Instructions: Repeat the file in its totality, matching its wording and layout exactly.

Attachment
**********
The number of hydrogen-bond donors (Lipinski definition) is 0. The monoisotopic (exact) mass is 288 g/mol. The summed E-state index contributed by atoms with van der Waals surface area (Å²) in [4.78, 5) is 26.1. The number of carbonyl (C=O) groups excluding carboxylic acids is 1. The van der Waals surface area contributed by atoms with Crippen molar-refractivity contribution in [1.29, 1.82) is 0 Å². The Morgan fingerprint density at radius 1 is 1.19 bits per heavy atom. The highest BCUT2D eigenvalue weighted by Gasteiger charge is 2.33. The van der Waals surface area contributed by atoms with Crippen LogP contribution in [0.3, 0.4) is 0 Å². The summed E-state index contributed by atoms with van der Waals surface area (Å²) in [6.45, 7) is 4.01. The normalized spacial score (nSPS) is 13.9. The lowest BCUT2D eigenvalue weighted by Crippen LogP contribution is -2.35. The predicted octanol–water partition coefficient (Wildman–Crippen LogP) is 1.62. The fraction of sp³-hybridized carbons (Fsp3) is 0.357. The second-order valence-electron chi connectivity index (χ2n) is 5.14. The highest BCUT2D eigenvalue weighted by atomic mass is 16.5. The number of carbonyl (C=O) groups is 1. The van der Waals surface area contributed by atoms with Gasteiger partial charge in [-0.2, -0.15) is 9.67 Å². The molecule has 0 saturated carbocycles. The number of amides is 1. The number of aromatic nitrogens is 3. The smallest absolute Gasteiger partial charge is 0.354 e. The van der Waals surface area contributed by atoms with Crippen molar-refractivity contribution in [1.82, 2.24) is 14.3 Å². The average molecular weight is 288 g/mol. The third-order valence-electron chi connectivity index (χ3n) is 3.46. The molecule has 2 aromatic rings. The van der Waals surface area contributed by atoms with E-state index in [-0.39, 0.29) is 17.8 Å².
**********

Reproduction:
The number of hydrogen-bond donors (Lipinski definition) is 0. The monoisotopic (exact) mass is 288 g/mol. The summed E-state index contributed by atoms with van der Waals surface area (Å²) in [4.78, 5) is 26.1. The number of carbonyl (C=O) groups excluding carboxylic acids is 1. The van der Waals surface area contributed by atoms with Crippen molar-refractivity contribution in [1.29, 1.82) is 0 Å². The Morgan fingerprint density at radius 1 is 1.19 bits per heavy atom. The highest BCUT2D eigenvalue weighted by Gasteiger charge is 2.33. The van der Waals surface area contributed by atoms with Crippen LogP contribution in [0.3, 0.4) is 0 Å². The summed E-state index contributed by atoms with van der Waals surface area (Å²) in [6.45, 7) is 4.01. The normalized spacial score (nSPS) is 13.9. The lowest BCUT2D eigenvalue weighted by Crippen LogP contribution is -2.35. The predicted octanol–water partition coefficient (Wildman–Crippen LogP) is 1.62. The fraction of sp³-hybridized carbons (Fsp3) is 0.357. The second-order valence-electron chi connectivity index (χ2n) is 5.14. The highest BCUT2D eigenvalue weighted by atomic mass is 16.5. The number of carbonyl (C=O) groups is 1. The van der Waals surface area contributed by atoms with Gasteiger partial charge in [-0.2, -0.15) is 9.67 Å². The molecule has 0 saturated carbocycles. The number of amides is 1. The number of aromatic nitrogens is 3. The smallest absolute Gasteiger partial charge is 0.354 e. The van der Waals surface area contributed by atoms with Crippen molar-refractivity contribution in [1.82, 2.24) is 14.3 Å². The average molecular weight is 288 g/mol. The third-order valence-electron chi connectivity index (χ3n) is 3.46. The molecule has 2 aromatic rings. The van der Waals surface area contributed by atoms with E-state index in [-0.39, 0.29) is 17.8 Å².